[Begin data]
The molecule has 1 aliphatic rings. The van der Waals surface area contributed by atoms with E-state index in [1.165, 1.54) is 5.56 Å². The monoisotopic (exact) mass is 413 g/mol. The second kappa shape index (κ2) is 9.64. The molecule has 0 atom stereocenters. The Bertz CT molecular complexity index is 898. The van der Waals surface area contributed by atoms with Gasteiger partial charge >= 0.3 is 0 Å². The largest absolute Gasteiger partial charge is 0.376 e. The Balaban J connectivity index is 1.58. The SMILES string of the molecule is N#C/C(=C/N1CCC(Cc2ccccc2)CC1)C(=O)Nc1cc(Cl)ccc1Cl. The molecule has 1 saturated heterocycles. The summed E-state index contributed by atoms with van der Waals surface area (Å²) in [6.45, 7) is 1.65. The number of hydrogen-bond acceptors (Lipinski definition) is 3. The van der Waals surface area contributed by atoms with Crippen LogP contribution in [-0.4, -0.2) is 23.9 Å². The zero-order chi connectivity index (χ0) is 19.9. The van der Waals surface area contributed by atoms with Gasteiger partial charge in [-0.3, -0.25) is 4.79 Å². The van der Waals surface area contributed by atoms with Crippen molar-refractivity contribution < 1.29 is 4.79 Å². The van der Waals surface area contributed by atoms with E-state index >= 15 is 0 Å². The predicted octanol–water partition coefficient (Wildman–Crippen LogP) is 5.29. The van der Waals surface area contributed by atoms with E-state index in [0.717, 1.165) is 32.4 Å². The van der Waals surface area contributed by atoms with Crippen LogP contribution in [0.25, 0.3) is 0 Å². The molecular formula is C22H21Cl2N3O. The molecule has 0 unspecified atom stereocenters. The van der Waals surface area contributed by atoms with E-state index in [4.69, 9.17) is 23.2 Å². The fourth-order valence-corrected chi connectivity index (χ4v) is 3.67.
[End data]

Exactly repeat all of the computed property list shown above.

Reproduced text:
The molecule has 1 aliphatic rings. The van der Waals surface area contributed by atoms with E-state index in [1.165, 1.54) is 5.56 Å². The monoisotopic (exact) mass is 413 g/mol. The second kappa shape index (κ2) is 9.64. The molecule has 0 atom stereocenters. The Bertz CT molecular complexity index is 898. The van der Waals surface area contributed by atoms with Gasteiger partial charge >= 0.3 is 0 Å². The largest absolute Gasteiger partial charge is 0.376 e. The Balaban J connectivity index is 1.58. The SMILES string of the molecule is N#C/C(=C/N1CCC(Cc2ccccc2)CC1)C(=O)Nc1cc(Cl)ccc1Cl. The molecule has 1 saturated heterocycles. The summed E-state index contributed by atoms with van der Waals surface area (Å²) in [6.45, 7) is 1.65. The number of hydrogen-bond acceptors (Lipinski definition) is 3. The van der Waals surface area contributed by atoms with Crippen LogP contribution in [-0.4, -0.2) is 23.9 Å². The zero-order chi connectivity index (χ0) is 19.9. The van der Waals surface area contributed by atoms with Gasteiger partial charge in [-0.3, -0.25) is 4.79 Å². The van der Waals surface area contributed by atoms with Crippen molar-refractivity contribution < 1.29 is 4.79 Å². The van der Waals surface area contributed by atoms with E-state index >= 15 is 0 Å². The predicted octanol–water partition coefficient (Wildman–Crippen LogP) is 5.29. The van der Waals surface area contributed by atoms with E-state index in [0.717, 1.165) is 32.4 Å². The van der Waals surface area contributed by atoms with Crippen LogP contribution in [0.25, 0.3) is 0 Å². The molecular formula is C22H21Cl2N3O. The molecule has 0 unspecified atom stereocenters. The van der Waals surface area contributed by atoms with E-state index in [4.69, 9.17) is 23.2 Å². The fourth-order valence-corrected chi connectivity index (χ4v) is 3.67.